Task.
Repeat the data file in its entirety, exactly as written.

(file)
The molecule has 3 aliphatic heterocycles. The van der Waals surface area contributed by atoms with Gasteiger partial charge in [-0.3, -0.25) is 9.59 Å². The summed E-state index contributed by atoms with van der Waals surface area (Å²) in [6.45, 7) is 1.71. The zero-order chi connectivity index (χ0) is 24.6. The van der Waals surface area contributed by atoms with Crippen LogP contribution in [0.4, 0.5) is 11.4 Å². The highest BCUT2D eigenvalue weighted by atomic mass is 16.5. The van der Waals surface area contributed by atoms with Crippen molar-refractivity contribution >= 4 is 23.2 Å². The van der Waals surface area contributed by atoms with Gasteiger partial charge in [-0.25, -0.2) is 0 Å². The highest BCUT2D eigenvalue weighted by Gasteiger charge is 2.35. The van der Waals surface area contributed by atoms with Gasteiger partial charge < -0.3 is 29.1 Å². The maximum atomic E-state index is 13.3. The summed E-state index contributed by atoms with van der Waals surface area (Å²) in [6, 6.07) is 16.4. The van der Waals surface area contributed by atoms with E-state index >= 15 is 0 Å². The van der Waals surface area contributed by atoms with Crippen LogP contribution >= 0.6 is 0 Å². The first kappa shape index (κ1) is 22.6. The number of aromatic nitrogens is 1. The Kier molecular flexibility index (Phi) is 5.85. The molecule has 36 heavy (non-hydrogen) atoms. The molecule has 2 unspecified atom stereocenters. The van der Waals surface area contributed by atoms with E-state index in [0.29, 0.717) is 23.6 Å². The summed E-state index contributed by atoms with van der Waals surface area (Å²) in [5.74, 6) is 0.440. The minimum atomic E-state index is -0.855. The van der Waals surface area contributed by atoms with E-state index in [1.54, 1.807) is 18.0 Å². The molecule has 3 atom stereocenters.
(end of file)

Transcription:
The molecule has 3 aliphatic heterocycles. The van der Waals surface area contributed by atoms with Gasteiger partial charge in [-0.3, -0.25) is 9.59 Å². The summed E-state index contributed by atoms with van der Waals surface area (Å²) in [6.45, 7) is 1.71. The zero-order chi connectivity index (χ0) is 24.6. The van der Waals surface area contributed by atoms with Crippen LogP contribution in [0.4, 0.5) is 11.4 Å². The highest BCUT2D eigenvalue weighted by atomic mass is 16.5. The van der Waals surface area contributed by atoms with Crippen molar-refractivity contribution >= 4 is 23.2 Å². The van der Waals surface area contributed by atoms with Gasteiger partial charge in [-0.25, -0.2) is 0 Å². The highest BCUT2D eigenvalue weighted by Gasteiger charge is 2.35. The van der Waals surface area contributed by atoms with Gasteiger partial charge < -0.3 is 29.1 Å². The maximum atomic E-state index is 13.3. The summed E-state index contributed by atoms with van der Waals surface area (Å²) in [6, 6.07) is 16.4. The van der Waals surface area contributed by atoms with E-state index >= 15 is 0 Å². The van der Waals surface area contributed by atoms with Crippen LogP contribution >= 0.6 is 0 Å². The first kappa shape index (κ1) is 22.6. The number of aromatic nitrogens is 1. The Kier molecular flexibility index (Phi) is 5.85. The molecule has 36 heavy (non-hydrogen) atoms. The molecule has 2 unspecified atom stereocenters. The van der Waals surface area contributed by atoms with E-state index in [0.29, 0.717) is 23.6 Å². The summed E-state index contributed by atoms with van der Waals surface area (Å²) in [5.74, 6) is 0.440. The minimum atomic E-state index is -0.855. The van der Waals surface area contributed by atoms with E-state index in [1.54, 1.807) is 18.0 Å². The molecule has 3 atom stereocenters.